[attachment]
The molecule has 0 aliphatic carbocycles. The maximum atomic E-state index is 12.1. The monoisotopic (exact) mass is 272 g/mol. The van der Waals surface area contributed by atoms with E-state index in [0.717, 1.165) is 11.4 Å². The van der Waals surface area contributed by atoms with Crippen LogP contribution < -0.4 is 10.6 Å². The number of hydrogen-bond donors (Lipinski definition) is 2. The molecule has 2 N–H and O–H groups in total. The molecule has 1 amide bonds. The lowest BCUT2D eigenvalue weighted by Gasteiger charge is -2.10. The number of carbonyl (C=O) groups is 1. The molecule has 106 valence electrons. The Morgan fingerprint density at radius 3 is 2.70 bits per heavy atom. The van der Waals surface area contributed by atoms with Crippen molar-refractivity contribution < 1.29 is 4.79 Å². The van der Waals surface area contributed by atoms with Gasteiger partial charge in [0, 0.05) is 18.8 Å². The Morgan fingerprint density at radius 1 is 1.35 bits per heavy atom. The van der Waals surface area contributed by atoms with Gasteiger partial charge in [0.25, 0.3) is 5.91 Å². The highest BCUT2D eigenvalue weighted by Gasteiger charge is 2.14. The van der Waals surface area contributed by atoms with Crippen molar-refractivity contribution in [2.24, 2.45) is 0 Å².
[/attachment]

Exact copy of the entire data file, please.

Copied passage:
The molecule has 0 aliphatic carbocycles. The maximum atomic E-state index is 12.1. The monoisotopic (exact) mass is 272 g/mol. The van der Waals surface area contributed by atoms with E-state index in [0.717, 1.165) is 11.4 Å². The van der Waals surface area contributed by atoms with Crippen LogP contribution < -0.4 is 10.6 Å². The number of hydrogen-bond donors (Lipinski definition) is 2. The molecule has 2 N–H and O–H groups in total. The molecule has 1 amide bonds. The lowest BCUT2D eigenvalue weighted by Gasteiger charge is -2.10. The number of carbonyl (C=O) groups is 1. The molecule has 106 valence electrons. The Morgan fingerprint density at radius 3 is 2.70 bits per heavy atom. The van der Waals surface area contributed by atoms with Crippen molar-refractivity contribution < 1.29 is 4.79 Å². The van der Waals surface area contributed by atoms with Gasteiger partial charge in [0, 0.05) is 18.8 Å². The Morgan fingerprint density at radius 1 is 1.35 bits per heavy atom. The van der Waals surface area contributed by atoms with Gasteiger partial charge in [0.25, 0.3) is 5.91 Å². The highest BCUT2D eigenvalue weighted by Gasteiger charge is 2.14. The van der Waals surface area contributed by atoms with Crippen molar-refractivity contribution in [2.24, 2.45) is 0 Å².